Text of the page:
The format of all dissertation manuscripts must be reviewed and approved by the student's supervising committee. When the final committee-approved copy of the dissertation is submitted to the Library via the University's electronic submission process, it will be archived as submitted. Therefore, care must be taken by the student, supervising professor and the other committee that the final document meets appropriate academic and professional standards. Students submitting a final copy of their dissertation must also complete and submit the Intellectual Property Statement form and the Survey of Earned Doctorates. Forms related to permissions to use work contributed by others in the dissertation will be required if the reported research was conducted jointly with others or when content included in the dissertation is the intellectual property of another person and requires permission before it can be used in the manuscript. The final dissertation is University property and a student may make no private agreements with employers, funding sources, or others that restrict or infringe upon University rights. Dissertation copyrights, where applicable, are held by the student author. The Dissertation will be archived by the Library and be available to interested members of the public. Under some circumstances (see https://libraries.uta.edu/services/thesis-dissertation ) a student may request to delay publication of the dissertation for a limited period of time. Dissertation-related fees are explained in the Tuition and Fees section of the Catalog.
Credit Toward Certificates
Generally, only courses completed with a grade of A, B, C, or P can satisfy graduate certificate requirements. A student must have a B (3.000) grade-point average in courses included in their degree plan and a B (3.000) average in all work undertaken as a graduate student to have credits applied toward a graduate certificate. However, some certificate programs require that a student earn a B or higher in each required course. Courses in which a student earns an unacceptable grade will none-the-less affect that student's grade-point average. . Students should examine requirements carefully and ask the program advisor for clarification if needed.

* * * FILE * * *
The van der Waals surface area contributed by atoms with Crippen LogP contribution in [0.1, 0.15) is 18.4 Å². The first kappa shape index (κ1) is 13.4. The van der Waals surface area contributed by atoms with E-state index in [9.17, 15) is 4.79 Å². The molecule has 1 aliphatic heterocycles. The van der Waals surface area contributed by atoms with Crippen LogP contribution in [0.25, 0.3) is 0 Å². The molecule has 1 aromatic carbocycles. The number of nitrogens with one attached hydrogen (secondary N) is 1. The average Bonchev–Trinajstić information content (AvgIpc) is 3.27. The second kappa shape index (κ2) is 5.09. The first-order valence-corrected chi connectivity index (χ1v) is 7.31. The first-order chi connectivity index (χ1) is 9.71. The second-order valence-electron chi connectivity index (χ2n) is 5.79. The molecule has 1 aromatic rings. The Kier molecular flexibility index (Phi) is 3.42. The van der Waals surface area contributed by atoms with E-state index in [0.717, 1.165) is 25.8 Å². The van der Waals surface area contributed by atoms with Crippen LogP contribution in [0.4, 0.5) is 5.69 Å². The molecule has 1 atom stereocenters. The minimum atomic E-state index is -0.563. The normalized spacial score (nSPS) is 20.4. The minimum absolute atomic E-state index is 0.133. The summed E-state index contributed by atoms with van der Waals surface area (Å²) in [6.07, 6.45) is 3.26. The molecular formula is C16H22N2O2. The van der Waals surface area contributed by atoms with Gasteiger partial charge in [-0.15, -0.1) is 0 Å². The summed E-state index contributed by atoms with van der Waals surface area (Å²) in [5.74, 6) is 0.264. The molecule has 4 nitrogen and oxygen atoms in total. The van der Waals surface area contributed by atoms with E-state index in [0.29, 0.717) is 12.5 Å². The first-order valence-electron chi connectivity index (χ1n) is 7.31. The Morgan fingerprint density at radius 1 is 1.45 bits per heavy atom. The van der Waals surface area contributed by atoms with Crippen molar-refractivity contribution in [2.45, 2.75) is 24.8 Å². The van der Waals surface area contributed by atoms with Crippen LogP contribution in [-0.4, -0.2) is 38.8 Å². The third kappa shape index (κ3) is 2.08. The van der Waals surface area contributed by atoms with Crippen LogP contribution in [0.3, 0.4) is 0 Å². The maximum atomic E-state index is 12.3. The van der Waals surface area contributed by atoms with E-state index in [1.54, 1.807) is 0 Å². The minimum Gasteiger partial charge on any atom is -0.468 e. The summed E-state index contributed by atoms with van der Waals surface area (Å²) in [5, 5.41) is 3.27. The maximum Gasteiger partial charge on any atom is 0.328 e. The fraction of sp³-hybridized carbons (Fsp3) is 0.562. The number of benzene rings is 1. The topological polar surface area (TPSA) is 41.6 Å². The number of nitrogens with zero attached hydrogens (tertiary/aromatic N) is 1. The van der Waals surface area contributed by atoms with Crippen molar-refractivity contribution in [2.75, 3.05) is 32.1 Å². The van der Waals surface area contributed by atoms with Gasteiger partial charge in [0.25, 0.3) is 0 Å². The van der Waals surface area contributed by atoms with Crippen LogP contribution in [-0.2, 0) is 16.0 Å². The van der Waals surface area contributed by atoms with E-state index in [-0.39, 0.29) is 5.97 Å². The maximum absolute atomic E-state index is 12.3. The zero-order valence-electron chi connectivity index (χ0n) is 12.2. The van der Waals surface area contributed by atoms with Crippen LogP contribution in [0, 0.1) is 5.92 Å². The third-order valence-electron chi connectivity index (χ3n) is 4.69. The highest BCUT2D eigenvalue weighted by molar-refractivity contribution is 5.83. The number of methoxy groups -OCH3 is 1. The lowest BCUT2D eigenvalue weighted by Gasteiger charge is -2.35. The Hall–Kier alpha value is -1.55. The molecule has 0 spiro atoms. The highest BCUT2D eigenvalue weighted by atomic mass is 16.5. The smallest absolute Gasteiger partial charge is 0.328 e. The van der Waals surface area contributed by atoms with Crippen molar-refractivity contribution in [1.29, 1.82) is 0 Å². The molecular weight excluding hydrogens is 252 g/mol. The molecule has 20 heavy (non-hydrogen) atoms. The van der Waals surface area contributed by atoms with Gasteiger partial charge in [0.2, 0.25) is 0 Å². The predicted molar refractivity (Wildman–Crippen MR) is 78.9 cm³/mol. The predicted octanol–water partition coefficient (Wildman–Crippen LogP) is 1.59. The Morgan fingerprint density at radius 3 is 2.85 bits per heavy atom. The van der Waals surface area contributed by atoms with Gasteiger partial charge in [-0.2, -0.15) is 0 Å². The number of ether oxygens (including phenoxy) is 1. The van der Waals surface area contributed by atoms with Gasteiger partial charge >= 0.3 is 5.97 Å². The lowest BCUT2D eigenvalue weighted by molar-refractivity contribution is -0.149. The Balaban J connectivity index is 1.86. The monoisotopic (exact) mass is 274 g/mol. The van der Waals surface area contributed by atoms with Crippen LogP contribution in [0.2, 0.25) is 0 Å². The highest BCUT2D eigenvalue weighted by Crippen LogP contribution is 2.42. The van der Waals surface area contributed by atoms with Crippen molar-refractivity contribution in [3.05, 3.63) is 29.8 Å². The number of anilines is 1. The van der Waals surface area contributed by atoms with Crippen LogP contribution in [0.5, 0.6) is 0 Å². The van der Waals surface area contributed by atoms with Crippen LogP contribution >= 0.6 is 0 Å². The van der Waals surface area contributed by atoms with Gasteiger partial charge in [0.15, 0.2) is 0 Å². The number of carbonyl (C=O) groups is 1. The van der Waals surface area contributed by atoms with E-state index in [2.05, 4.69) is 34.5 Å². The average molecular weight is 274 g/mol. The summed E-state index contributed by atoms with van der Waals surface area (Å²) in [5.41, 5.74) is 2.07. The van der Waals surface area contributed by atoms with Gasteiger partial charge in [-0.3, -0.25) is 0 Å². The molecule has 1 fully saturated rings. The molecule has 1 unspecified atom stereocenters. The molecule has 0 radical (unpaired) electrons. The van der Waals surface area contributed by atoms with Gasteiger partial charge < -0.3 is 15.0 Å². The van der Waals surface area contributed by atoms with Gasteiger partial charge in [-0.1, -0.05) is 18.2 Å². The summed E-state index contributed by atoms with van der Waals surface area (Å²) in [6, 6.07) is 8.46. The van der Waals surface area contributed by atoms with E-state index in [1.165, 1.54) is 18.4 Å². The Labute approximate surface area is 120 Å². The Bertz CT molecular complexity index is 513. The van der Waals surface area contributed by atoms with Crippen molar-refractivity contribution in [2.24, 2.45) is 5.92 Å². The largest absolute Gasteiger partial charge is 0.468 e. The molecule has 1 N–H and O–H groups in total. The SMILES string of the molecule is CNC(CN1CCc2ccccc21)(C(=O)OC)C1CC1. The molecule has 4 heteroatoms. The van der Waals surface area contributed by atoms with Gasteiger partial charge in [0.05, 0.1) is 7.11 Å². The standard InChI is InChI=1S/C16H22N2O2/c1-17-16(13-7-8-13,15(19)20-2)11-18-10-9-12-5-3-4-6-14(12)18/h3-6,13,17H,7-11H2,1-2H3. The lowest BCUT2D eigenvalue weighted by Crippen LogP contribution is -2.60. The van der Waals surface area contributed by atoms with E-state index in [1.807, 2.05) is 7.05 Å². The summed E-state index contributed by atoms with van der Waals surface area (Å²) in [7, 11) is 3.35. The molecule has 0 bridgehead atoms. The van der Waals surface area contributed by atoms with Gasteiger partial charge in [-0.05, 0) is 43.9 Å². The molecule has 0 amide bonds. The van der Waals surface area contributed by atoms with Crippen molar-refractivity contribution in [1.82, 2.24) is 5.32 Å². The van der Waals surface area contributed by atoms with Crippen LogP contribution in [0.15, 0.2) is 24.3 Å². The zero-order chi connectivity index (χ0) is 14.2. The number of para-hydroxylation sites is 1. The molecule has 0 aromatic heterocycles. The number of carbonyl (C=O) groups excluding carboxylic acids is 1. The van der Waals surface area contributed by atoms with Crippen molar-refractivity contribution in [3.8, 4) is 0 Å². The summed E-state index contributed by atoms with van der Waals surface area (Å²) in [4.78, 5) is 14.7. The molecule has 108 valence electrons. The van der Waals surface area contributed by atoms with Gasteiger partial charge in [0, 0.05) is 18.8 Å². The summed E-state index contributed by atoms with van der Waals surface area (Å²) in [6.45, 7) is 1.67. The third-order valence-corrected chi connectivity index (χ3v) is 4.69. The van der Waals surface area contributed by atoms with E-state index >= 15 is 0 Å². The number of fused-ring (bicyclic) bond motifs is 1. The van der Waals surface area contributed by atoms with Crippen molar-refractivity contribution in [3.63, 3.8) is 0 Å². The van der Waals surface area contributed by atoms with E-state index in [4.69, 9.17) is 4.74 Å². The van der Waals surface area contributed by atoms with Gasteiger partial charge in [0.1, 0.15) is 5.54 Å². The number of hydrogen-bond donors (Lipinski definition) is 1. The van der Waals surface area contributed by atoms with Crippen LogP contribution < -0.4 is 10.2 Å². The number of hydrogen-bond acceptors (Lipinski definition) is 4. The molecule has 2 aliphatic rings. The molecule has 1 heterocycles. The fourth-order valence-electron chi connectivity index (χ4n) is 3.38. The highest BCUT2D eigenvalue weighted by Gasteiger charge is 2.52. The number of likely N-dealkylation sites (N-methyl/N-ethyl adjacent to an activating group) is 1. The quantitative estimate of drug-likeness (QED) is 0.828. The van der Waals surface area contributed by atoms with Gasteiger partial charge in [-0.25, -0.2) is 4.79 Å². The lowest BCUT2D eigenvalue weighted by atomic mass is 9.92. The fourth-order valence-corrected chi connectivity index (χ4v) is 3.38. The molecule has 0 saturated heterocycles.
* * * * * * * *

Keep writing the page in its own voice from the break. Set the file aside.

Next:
Grade Point Average
All grades in courses taken as a special non-degree seeking student and graduate certificate status will be considered in computing a student's graduate grade point average.
Transfer Credit Applied to Graduate Certificates
Equivalent coursework completed at other institutions of recognized standing may be transferred to a master's certificate program after evaluation and approval. Transferred courses do not appear on the UT Arlington Official Transcript and grades earned in transferred courses are not included in calculating a student's UT Arlington graduate grade point average.
The number of transfer units is limited to 50% of the total units required for the certificate, except in certificate programs that exceed 15 units, in which case 12 of those units must be taken in residence. This rule does not invalidate written agreements stated elsewhere in this catalog. Transfer credit will be accepted only for organized courses in which the student received a letter grade of B or higher and an official transcript showing the course(s) and grade(s) is required.
Courses from other universities taken after a student has been admitted into a master's program at UT Arlington must be approved in advance by the appropriate graduate advisor and Committee on Graduate Studies. All work submitted for transfer credit must have been completed no more than six years before completion of a graduate program at UT Arlington. A list of approved credit must be sent to the Office of the Registrar to be posted to the student's university record.